When you’re pulled over and arrested for DUI, you’ll be taken to the jail to be booked. You will go before the magistrate either later in the evening or the next morning to discuss your bail. The process can be difficult to understand if you have never been arrested before. You need to remain calm and not get angry while in court because it will reflect negatively on your case. Sometimes, you can be released by signing for your bail or without a bail if you don’t have a criminal history. If you can’t afford the bail that you’ve been given, then you can talk with a bondsman who can work with someone you know to get you out of jail for a percentage of the bail amount.
After you’re arrested, the booking procedure begins. An officer will gather your personal information, such as your name and birthday. You’ll be fingerprinted and have your picture taken. The officer will also enter information into a record about the crime that you are charged with. In this case, it would be the DUI. Information about the DUI will usually include your blood alcohol content as well as where you were located when you were stopped by the officer. Your criminal background will be searched to see if you have had any prior DUI charges or if you have had any other charges that aren’t associated with a DUI. Any personal belongings will be taken and put in a bag. When you’re released, you’ll be able to get these items back. You will usually be taken to a holding cell or the jail until your bail hearing.
The bail process is one that you will go through to get out of jail by paying money to the court. You will need to promise to appear for any and all hearings in the future that are related to your DUI case. If there isn’t a magistrate or judge available right after you’re booked, then you’ll meet with the judge at a later time, usually when court is in session, to find out your bail amount. At times, you might not be given a bail amount. This is usually done if you have a lengthy criminal history or if there were injuries involved as a result of your DUI.
Most courts have a bail schedule that they base the amount of bail for a DUI on so that each person receives a fair hearing. The judge will often look at your record before deciding a final amount as well as whether you have ties to the community or not. If you don’t have ties to the community or you don’t have a job, then the judge can see this as an easier way for you to leave the area and not appear in court on your DUI charges. If you don’t have all of the money for the bail amount, then your family members or friends can talk to a bondsman who can post the bail after a certain amount is paid. For most agents, the required amount is 10 percent of the bail. Once this is paid, the agent will take the money to the jail or courthouse and sign the papers so that you’re released. Some bail bond companies will accept collateral if you don’t have the money to pay the bond. Examples include vehicle titles or land. However, if you don’t appear in court, then the bond agent can keep the collateral because the agent will need to pay the bail amount from his own account.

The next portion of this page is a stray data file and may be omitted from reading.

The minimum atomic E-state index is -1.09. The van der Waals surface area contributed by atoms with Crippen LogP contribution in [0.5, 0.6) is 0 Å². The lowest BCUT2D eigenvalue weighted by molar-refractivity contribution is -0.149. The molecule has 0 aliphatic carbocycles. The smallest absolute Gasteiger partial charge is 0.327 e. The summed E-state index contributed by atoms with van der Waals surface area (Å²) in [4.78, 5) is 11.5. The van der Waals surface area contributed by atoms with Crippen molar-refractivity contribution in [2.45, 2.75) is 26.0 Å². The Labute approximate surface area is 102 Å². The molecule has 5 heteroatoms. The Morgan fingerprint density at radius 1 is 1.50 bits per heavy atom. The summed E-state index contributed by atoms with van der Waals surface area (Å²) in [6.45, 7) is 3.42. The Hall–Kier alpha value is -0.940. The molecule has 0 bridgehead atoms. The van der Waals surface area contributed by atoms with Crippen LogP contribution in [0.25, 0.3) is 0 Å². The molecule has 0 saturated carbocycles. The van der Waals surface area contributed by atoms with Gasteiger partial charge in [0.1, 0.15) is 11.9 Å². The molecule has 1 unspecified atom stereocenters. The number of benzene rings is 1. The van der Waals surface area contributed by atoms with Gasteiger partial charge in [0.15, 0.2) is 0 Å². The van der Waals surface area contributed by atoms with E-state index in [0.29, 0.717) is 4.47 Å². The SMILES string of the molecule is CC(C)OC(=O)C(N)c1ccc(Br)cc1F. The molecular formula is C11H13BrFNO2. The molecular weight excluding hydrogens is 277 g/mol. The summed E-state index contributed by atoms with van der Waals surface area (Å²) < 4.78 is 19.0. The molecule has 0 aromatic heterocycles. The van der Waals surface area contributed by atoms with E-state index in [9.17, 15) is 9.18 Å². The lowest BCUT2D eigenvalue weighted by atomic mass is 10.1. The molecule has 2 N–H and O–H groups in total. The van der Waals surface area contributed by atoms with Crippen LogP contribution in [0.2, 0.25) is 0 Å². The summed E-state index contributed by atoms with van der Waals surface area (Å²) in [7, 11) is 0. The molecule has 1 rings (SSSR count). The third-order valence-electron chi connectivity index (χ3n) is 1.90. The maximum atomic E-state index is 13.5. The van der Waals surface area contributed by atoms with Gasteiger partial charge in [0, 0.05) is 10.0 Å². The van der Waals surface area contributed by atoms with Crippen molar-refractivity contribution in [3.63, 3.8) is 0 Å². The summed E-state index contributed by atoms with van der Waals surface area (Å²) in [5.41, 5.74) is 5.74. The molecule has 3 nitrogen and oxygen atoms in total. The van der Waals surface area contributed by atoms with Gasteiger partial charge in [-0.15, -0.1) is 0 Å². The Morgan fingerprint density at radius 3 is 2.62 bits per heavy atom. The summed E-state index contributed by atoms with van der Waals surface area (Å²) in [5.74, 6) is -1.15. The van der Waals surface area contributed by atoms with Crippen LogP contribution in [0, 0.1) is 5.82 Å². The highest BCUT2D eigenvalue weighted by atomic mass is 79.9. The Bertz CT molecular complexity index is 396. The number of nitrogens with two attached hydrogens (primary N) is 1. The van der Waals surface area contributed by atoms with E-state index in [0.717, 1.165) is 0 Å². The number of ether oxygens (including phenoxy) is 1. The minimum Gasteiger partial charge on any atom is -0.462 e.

If the judge decides to release you on your own recognizance, you don’t need to pay any money. However, you do need to sign the paperwork assuring that you will appear for your court date. You will usually be prohibited from leaving the area, and you will probably have to contact the court before your court date to check in so that everyone knows that you will be present. It is often in your best interest to talk to an attorney about your DUI charge. Your attorney can sometimes get your bail amount reduced if you have trouble paying the bail or the bond amount after examining the evidence produced.
The information on this website is for general information purposes only. Nothing on this site should be taken as legal advice for any individual case or situation. This information is not intended to create, and receipt or viewing does not constitute, an attorney-client relationship. Learn more about DUI by reading this wikipedia page.